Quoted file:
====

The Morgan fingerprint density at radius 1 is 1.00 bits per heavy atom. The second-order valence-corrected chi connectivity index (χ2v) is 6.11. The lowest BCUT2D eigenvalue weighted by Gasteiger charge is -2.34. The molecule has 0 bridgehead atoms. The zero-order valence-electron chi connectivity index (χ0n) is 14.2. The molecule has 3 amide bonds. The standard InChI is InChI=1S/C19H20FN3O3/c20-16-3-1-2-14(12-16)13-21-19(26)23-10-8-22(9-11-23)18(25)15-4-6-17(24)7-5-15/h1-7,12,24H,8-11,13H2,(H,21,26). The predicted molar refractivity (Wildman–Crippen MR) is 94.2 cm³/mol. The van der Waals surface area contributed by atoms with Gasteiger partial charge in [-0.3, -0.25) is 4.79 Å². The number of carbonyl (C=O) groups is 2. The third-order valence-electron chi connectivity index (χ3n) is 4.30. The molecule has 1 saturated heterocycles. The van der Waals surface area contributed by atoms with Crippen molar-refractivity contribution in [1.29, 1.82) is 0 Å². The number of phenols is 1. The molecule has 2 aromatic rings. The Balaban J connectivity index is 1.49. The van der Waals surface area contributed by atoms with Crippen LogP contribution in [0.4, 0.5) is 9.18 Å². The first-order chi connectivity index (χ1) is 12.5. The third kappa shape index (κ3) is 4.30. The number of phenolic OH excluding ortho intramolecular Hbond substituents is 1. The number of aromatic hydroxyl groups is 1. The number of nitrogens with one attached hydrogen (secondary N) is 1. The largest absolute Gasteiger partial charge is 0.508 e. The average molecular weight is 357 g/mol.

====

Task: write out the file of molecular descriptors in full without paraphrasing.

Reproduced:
The Morgan fingerprint density at radius 1 is 1.00 bits per heavy atom. The second-order valence-corrected chi connectivity index (χ2v) is 6.11. The lowest BCUT2D eigenvalue weighted by Gasteiger charge is -2.34. The molecule has 0 bridgehead atoms. The zero-order valence-electron chi connectivity index (χ0n) is 14.2. The molecule has 3 amide bonds. The standard InChI is InChI=1S/C19H20FN3O3/c20-16-3-1-2-14(12-16)13-21-19(26)23-10-8-22(9-11-23)18(25)15-4-6-17(24)7-5-15/h1-7,12,24H,8-11,13H2,(H,21,26). The predicted molar refractivity (Wildman–Crippen MR) is 94.2 cm³/mol. The van der Waals surface area contributed by atoms with Gasteiger partial charge in [-0.3, -0.25) is 4.79 Å². The number of carbonyl (C=O) groups is 2. The third-order valence-electron chi connectivity index (χ3n) is 4.30. The molecule has 1 saturated heterocycles. The van der Waals surface area contributed by atoms with Crippen molar-refractivity contribution in [1.29, 1.82) is 0 Å². The number of phenols is 1. The molecule has 2 aromatic rings. The Balaban J connectivity index is 1.49. The van der Waals surface area contributed by atoms with Crippen LogP contribution in [0.4, 0.5) is 9.18 Å². The first-order chi connectivity index (χ1) is 12.5. The third kappa shape index (κ3) is 4.30. The number of phenolic OH excluding ortho intramolecular Hbond substituents is 1. The number of aromatic hydroxyl groups is 1. The number of nitrogens with one attached hydrogen (secondary N) is 1. The largest absolute Gasteiger partial charge is 0.508 e. The average molecular weight is 357 g/mol.